Is it finally time to revise experience requirements to become a CPA?
Pennsylvania is one of only three states in the country to still require a specific amount of attest function experience for every CPA candidate. This can be a hardship.
Twenty-six states to date have made changes to their requirements that allow for a broad base of experience, as recommended in the Uniform Accountancy Act (UAA), a model CPA bill developed by the American Institute of CPAs and National Association of State Boards of Accountancy.
In May, as a result of a recommendation made by the Pennsylvania Institute of Certified Public Accountants’ Statute Revision Task Force, Republican Rep. Gordon Denlinger, who represents Lancaster County and is a CPA, introduced House Bill 2354 to amend the Pennsylvania CPA statute. The primary goal of this legislation is to update the type of experience required to become a CPA in Pennsylvania.
The legislation would not change the one-year experience requirement found in the UAA, but it would eliminate the dated provision that requires 25 percent of that experience within the attest function, which encompasses all research done in an audit. While this new bill might seem to affect only the CPA profession, it can affect other areas, such as Pennsylvania’s business climate and brain drain.
Pa.’s business climate
CPAs are segmented from other accountants by the level of education and experience required in order to obtain their license. A CPA candidate with a bachelor’s degree needs to have two years of professional experience, including 800 hours of attest activity; must pass a four-part Uniform CPA Examination; and complete 80 hours of continuing professional education every two years, in addition to other requirements and peer review. The amount and type of experience varies from state to state, with current requirements ranging from no experience to more than two years, with specific accounting and auditing provisions.
Due to these diverse requirements, licensees often find it difficult to obtain reciprocity in other jurisdictions.
Reciprocity and mobility for CPAs are important issues that become even more critical in a global economy. Individual CPAs who practice across state lines, or who serve clients in other states via electronic technology, need to meet the regulations in the states in which they practice. Substantial equivalency and mobility have addressed many of these issues. But registration is still required in most states if a licensee is providing attest services.
“Pennsylvania is one of three states that has an attest experience requirement for all CPA candidates, including those who don’t currently plan to provide attest services,” says Kevin Mitchell, CPA, a partner with PricewaterhouseCoopers LLP in Harrisburg. “We need to make sure the state’s accountancy statute does not include barriers to entry beyond those of other states while still protecting the public. The proposed amendment achieves that goal.”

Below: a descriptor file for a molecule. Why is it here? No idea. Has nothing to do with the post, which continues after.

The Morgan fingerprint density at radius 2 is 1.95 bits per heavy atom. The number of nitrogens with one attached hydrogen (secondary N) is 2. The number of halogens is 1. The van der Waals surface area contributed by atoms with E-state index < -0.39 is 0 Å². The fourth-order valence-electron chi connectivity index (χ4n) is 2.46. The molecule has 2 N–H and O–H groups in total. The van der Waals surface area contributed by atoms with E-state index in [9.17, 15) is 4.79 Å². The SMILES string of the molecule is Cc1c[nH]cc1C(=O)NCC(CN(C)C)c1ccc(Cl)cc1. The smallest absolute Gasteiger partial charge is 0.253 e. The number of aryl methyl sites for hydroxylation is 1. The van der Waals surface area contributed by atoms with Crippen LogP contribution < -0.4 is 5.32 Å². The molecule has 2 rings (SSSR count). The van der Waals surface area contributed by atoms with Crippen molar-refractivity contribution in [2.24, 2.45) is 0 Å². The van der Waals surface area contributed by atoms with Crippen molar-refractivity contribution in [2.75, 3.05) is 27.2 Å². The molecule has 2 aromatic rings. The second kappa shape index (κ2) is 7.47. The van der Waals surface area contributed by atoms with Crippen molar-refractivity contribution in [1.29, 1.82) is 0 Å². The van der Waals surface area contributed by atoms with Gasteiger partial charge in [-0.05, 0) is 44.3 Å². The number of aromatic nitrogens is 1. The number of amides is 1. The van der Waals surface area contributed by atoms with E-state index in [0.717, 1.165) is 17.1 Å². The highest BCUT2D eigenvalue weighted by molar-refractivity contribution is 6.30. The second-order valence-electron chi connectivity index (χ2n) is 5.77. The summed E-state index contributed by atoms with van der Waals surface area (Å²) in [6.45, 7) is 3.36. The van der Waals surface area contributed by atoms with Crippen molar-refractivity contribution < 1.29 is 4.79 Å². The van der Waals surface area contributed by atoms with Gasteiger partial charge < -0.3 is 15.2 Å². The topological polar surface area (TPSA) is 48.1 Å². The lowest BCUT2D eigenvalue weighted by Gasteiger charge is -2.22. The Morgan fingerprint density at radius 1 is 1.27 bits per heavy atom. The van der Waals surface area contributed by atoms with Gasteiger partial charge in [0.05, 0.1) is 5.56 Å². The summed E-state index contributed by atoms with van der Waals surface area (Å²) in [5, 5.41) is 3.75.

Changes to the CPA statute can also counteract “brain drain” — the term used for young intellectuals, many of them college graduates, who leave the state after they’ve finished school, taking their valuable education and talents elsewhere.
The attest experience requirement in the current Pennsylvania CPA statute does not reflect today’s environment for CPA services, and it is restrictive. Many opportunities exist for new graduates both within and outside public accounting. More than half of today’s accounting graduates pursue initial employment outside traditional public accounting, while those in public accounting have many diverse practice areas to pursue.
Pennsylvania, as one of three states in the country still requiring attest hours, is at a competitive disadvantage when it comes to retaining our accounting graduates and moving them into the CPA ranks.
Even experienced CPAs are drifting away from the attest function. When AICPA conducted its brand research in 2011, it discovered that fewer CPAs are selecting the financial auditing function as their main role, down 8 percent from its 2008 research. Internal auditing is down 7 percent.
Research also revealed a decline in young professionals who are pursuing a CPA license. Pennsylvania’s current, more restrictive experience language could be contributing to this decline. Eliminating the attest requirement for potential Pennsylvania CPA candidates will help young professionals develop the core skills and expertise that will best serve their clients, their employers and their own professional pursuit of the CPA designation.
Taking the attest function out of CPA licensure requirements does not make it easier to become a CPA. Candidates will still need the same amount of hours of education and experience. If the changes to the statute are approved, it will allow those firms with candidates sitting for the exam to allow those staff to focus on practice areas or tasks that are their areas of expertise or specialization rather than moving them to an attest area to get a minimum number of hours.
In addition, future CPAs would no longer need to work in a public accounting firm. Individuals working in industry may also be able to earn the license, depending upon their experience and whether they are supervised by a CPA.
Mike Colgan is CEO and executive director of Pennsylvania Institute of Certified Public Accountants.